Stanley Morison, writing in Calligraphy 1535-1885, commented, “The Spieghel’s format is of exceptional size. Van den Velde’s book is a magnificent specimen, not only with regard to the specific period it represents, but also in relationship to the entire history of calligraphy as an art. Of special note are the plates containing the Gothic letters, showing unique mastery in the fusion of the script with the calligraphic decoration.” Walter Melion wrote, “In scale, richness of ornamentation, and sheer number of specimens, the Spieghel is the most elaborate of these exemplaer-boechen.” Victor I. Carlson, in his essay for the Baltimore Museum’s 2000 Years of Calligraphy summed it up, “Van den Velde’s copy-book … is usually considered the most important work on calligraphy to be printed in Holland.”

Toward the Infinite White

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Jean Arp (1886-1966), Vers le blanc infini [Toward the Infinite White] (Lausanne, Paris: La Rose des Vents, 1960). Eight etchings with aquatint printed by Georges Leblanc; letterpress poems printed by Féquet et Baudier. Copy 395 of 499, signed by the artist. Graphic Arts GAX 2010- in process

In the last years of Arp’s life, he created two beautiful livres de peintres. Ver le blanc infini begins with an etching, followed by a poem, followed by an etching, and so on. Eight poems interspersed with eight prints. Neither is the print an illustration of the poem, nor is the poem a reaction to the print. The works were created by the same man and represent his late period art, but are in no way an integration of image and text. In this way, Arp obstructs the convention of the livre de peintre just as the prints and poems confound his self-defined practiced of automatic (free-conscious) writing and drawing.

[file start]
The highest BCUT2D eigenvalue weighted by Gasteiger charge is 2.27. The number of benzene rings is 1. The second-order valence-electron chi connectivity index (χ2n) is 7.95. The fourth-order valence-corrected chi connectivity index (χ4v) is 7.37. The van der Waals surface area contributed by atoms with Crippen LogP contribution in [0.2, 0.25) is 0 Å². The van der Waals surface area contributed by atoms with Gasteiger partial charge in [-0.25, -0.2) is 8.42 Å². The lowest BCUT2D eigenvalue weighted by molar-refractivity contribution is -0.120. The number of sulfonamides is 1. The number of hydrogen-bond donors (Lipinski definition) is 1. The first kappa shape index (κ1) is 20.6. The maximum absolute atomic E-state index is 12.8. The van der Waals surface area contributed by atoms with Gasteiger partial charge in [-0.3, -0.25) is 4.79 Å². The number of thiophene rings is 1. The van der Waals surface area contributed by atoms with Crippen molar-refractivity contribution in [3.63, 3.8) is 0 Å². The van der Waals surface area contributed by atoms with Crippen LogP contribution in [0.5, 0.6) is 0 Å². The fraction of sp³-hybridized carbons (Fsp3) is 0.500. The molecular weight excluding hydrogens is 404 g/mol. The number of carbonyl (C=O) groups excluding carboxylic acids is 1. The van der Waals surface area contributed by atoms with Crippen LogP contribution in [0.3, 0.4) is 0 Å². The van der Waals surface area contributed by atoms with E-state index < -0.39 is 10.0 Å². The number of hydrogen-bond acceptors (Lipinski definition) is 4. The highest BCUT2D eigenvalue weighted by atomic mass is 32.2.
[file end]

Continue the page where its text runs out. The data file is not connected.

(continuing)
A Warning Against American Cocktails

Blanc et rouge. Design by Paul Iribe (1883-1935) and text by Georges Montorgueil (1857-1933). (Paris: Draeger frères, 1930). Graphic Arts GAX2001 -in process.

Graphic Arts recently acquired three rare promotional wine catalogues from the Parisian merchant Nicolas. Each is beautifully designed by Paul Iribe, who was best known for his Art Deco costume, furniture, and fabric designs. Iribe began his career as a cartoonist and humorist. Work as an illustrator for French periodicals such as Le Temps, Rire, Sourire, and L’assiette au beurre, led to commissions in fashion illustration, most notably designing for Paul Poiret and his 1908 Les Robes de Paul Poiret.

These wine advertisements were done shortly after Iribe returned to Paris after working in Hollywood from 1914 to 1929, where Cecil B. De Mille is quoted as saying Iribe was the best Art Director he ever worked with.

The first catalogue, Blanc et Rouge, is set in a Paris jazz club and written entirely in dialogue, instructing the consumer to choose a French wine and stay away from other drinks.

Rose et noir. Design by Paul Iribe (1883-1935) and text by René Benjamin (1885-1948). ([Paris]: Etablissements Nicolas, 1931). Edition of 500. Graphic Arts GAX2010 -in process.

The second catalogue, Rose et Noir, has an odd storyline for a wine advertisement. Its narrative follows newlyweds through a downward spiral, brought on by the effects of too many American cocktails (and not enough French wine). Laid in is a booklet written by René Benjamin entitled, “Dialogue moderne en trois temps et trois cocktails” (Modern Dialogue in Three Time and Three Cocktails).